Yet now, of all times, it seems fitting to state my case : our national sport is the 'wendy-ball' and not the 'egg chase'!



                                      FOOTBALL, A POEM

Football, a poem moving :
ode to the glorious game.

Each player a stanza ;
the manager's imagination.

Every fan a reader,
analyzing or taken by emotion.

(The chairman sees it differently,
believes it's all accountancy.)

Each word a pass, movement a line :
the dramatic symbol of a win.





 
 
Picture
Old Dole Office, Pontmorlais












Old Dole
skinned mole
window hole




fence line
ivy climb
rubble and slime




facade standing
promenade crumbling
Pontmorlais stumbling




Old Dole
no goal
about to fall




walk by
the other side
or quickly drive




once called a Circus,
mill, shops and tram bus,
Theatre Royal grandiose




Old Dole
actor without a role,
valley without coal.

 
 
Picture
   I went there with Leslie Norris in mind, especially his evocative poem 'An Evening by the Lake'.
   The writer returned to a place after 20 years away : the school he attended ; the park he knew so well . The man and his white dog leading him from memory to memory.
   Walking past the newly-built miniature railway track and along the lake path I suddenly spotted a man with a dog ahead. It was like the poem come to life, though the man looked nothing like Norris and the dog a different colour.
   Many writers belong in places and there are a number you could choose for one of Merthyr's greatest writers (in my opinion, the most outstanding).
   It is admirable that there's a room at the Central Library named after him, but (as I have argued previously) for each of our town's finest creative sons (Glyn Jones, Gwyn Alf Williams and so on) what is needed are viewing platforms.
   Here I found the perfect place for Norris : an old bandstand just by the lake and raised enough to enable you to gaze over and catch those dog-walkers, duck-feeders, cyclists and joggers; those baby-pushers and anglers for fish or a moment of light.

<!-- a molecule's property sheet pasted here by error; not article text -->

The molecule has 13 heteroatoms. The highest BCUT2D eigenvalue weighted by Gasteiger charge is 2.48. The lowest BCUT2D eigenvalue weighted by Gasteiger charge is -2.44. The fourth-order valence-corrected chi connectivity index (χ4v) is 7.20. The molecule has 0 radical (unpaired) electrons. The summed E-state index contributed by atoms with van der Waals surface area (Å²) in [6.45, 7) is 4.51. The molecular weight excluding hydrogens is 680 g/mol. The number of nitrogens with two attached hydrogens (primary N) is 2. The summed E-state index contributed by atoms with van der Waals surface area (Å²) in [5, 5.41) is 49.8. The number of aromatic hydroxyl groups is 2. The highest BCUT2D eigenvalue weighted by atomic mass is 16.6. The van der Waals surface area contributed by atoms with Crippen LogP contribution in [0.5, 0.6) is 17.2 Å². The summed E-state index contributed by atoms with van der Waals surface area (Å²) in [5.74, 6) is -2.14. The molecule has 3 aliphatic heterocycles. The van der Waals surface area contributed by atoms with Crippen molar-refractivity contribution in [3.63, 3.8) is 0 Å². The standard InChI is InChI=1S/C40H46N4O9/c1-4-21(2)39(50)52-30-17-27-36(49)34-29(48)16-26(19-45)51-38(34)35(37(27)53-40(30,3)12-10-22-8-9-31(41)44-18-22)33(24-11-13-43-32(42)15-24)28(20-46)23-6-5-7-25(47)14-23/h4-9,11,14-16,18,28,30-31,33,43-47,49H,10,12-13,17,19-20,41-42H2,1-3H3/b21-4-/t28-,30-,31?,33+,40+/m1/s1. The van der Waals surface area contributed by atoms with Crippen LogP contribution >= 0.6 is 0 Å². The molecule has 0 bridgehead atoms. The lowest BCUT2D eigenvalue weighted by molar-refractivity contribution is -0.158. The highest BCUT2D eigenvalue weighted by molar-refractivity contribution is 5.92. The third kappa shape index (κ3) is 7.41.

Norris was a writer who - like James Joyce - seemed always to return ,imaginatively if not physically , to the area of his birth and youth. He  came back so often both in verse and prose to bring alive those characters of his childhood and teenager years, and to move so seamlessly from the urban world of Merthyr town to countryside surrounding. Like our famous engineers, he built a bridge between the two, out of craft and inspiration.
   In my mind, I transformed this purposeless plinth into a homage to the writer.
   Here would be an image or sculpture of the man ; here an account of his life and the role of the Castle School ; here the poem itself or at least part of it -
                     '......walked this lakeside drive four times
                      A day when a boy, going to school
                      In a comic Gothic castle, built
                      For a fat iron-master. It turns
                      A stolid, limestone gaze down at
                      Me now. '
   I only met him twice and , like fellow poet, critic and fiction-writer Glyn Jones, he was a most genial man. He was also a captivating reader of his work and enthralled pupils at the school where I taught, with poetry and tales which drew so readily from places they recognised.
  One such story was 'Snowdrops' (with its strong sense of Pant Cemetery), which I studied every single year with classes. Despite its focus on very young schoolchildren and the naivety of the narrator, they always identified closely with the grief of the teacher and, the more imaginative ones, with the symbolism of the flowers themselves.
   'Elegy for David Beynon' and 'The Ballad of Billy Rose' were also two poems I studied frequently with pupils.
   The tragedy and heroism of the teacher Beynon, who shielded his pupils as he died in the Aberfan disaster, never failed to move both myself and even the most cynical of youths.